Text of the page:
Samantha Hunt’s gorgeous and beguiling novel features a friendship formed in the Hotel New Yorker between one of its gentle young cleaners, Louisa, and its most mysterious and reclusive resident, a frail but eccentric man named Nikola Tesla (yes, that Nikola Tesla). Among myriad other things (like all of Hunt’s books, it would be a crime to define it by a single genre, plot, or theme), The Invention of Everything Else is about how terrifying it can be to reach out to someone with the intention of making a friend, and the transformative pleasure and privilege that can result from the effort. Friendship is as mystifying and powerful as a Tesla coil–one of life’s most wonderful risks.
Tomi Obaro, Dele Weds Destiny
One of my favorite books from last year was this disarmingly moving story about three women coming together for the wedding of one of their daughters some three decades after they all met in college in Nigeria. Destiny is getting married to a young man named Dele, as the title announces like an invitation on pricy cardstock, but this isn’t a novel about young love so much as it’s a novel about old friends—the ways the three women, Funmi, Enitan and Zainab, have woven in and out of each other’s lives since connecting in school. There’s the cliche about reconnecting with an old friend and claiming that it was as if no time had passed, but Obaro knows that’s never the case. There is so much time between the friends in this novel, time and space and baggage, but the miracle is that they maintain the friendship anyway, and, as Funmi, Enitan and Zainab do in the novel’s quiet but unforgettable final pages, carry the load together.
Mattie Lubchansky, Boys Weekend
In the newest book on this list, Sammie is attending her old friend Adam’s bachelor party at a wretched and mysterious–not to mention ooze-filled–Vegas-esque island destination, but her transfemme identity is not a topic Adam or his friends are capable of processing, or even discussing. Mattie Lubchansky’s graphic novel is hysterical and profound, tackling the often ruinous tensions that arise between old pals who share little more than pasts, as well as a kind of friendship that’s considerably more complex: the one between the person we once thought we were, and the person we’ve come to realize we’ve been all along. Since finishing it earlier this summer, it’s been hard to stop thinking about a particularly stunning frame in its closing section. How can you form meaningful friendships until you’ve tackled the relationship with yourself?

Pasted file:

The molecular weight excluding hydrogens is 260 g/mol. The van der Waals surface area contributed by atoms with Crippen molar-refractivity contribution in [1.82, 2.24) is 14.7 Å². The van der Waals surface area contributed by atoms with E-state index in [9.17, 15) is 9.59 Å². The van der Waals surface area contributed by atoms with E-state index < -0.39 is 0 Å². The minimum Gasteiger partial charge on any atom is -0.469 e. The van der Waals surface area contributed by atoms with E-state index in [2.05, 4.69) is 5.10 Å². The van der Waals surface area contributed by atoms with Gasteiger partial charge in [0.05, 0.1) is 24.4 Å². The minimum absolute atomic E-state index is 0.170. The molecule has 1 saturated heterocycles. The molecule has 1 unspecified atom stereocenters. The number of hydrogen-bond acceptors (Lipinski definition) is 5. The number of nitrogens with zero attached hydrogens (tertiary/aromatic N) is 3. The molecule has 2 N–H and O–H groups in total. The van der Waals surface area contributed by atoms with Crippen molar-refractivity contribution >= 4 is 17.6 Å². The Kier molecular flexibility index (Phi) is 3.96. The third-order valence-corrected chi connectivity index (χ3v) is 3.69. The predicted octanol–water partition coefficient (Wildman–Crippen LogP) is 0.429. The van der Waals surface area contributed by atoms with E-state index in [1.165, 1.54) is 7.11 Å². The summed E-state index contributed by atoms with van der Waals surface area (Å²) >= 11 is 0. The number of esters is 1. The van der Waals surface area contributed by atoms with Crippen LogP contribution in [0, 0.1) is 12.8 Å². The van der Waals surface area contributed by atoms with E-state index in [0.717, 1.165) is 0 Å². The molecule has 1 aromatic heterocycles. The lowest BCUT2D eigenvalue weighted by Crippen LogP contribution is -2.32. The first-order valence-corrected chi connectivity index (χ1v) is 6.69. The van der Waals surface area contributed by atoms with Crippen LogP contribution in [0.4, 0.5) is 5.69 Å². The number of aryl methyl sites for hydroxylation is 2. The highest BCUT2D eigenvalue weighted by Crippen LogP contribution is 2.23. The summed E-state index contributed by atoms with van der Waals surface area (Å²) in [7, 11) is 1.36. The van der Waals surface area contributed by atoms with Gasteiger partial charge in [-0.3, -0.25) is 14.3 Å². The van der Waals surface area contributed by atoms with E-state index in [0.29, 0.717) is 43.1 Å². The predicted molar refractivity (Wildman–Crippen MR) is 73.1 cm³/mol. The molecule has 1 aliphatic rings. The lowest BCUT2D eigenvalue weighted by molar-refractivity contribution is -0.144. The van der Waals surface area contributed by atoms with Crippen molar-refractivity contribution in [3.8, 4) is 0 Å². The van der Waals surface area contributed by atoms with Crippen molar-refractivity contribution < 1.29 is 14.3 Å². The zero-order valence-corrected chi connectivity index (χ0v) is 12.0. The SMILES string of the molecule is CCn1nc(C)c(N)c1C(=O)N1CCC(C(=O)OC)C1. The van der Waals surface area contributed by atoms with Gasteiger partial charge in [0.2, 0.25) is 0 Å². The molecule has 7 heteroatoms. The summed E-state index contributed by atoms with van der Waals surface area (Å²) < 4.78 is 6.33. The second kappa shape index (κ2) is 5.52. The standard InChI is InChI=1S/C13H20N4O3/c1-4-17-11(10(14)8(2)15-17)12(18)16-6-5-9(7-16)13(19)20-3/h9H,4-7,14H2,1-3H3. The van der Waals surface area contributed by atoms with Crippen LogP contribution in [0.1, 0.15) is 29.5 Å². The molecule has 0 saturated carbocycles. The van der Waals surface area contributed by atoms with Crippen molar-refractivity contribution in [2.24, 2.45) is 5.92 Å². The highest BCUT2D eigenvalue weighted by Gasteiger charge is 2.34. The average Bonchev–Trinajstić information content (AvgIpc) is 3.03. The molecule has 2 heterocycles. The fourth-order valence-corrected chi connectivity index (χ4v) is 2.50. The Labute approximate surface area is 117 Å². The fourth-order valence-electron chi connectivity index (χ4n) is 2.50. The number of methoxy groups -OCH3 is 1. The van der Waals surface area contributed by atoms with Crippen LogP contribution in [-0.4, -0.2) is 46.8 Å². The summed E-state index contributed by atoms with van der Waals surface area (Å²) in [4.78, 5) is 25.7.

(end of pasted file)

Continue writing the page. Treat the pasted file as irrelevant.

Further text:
Tove Jansson, Fair Play
You could argue that the two protagonists of this short, astonishing novel by Tove Jansson are in a queer romantic relationship. You could also argue that they’re merely friends with similar artistic aspirations. In her introduction to its NYRB edition, the great Ali Smith defines theirs as, simply, “a relationship that works.” But however you feel about Jonna and Mari’s strange and beautiful partnership, I doubt you’ll find a wiser or more powerful meditation on the utterly life-affirming and essential nature of friendship than Fair Play. It’s a book to read and reread, to recommend and give away for as long as there are friends you love in your life.
The Old Place by Bobby Finger is available now via G.P. Putnam’s Sons.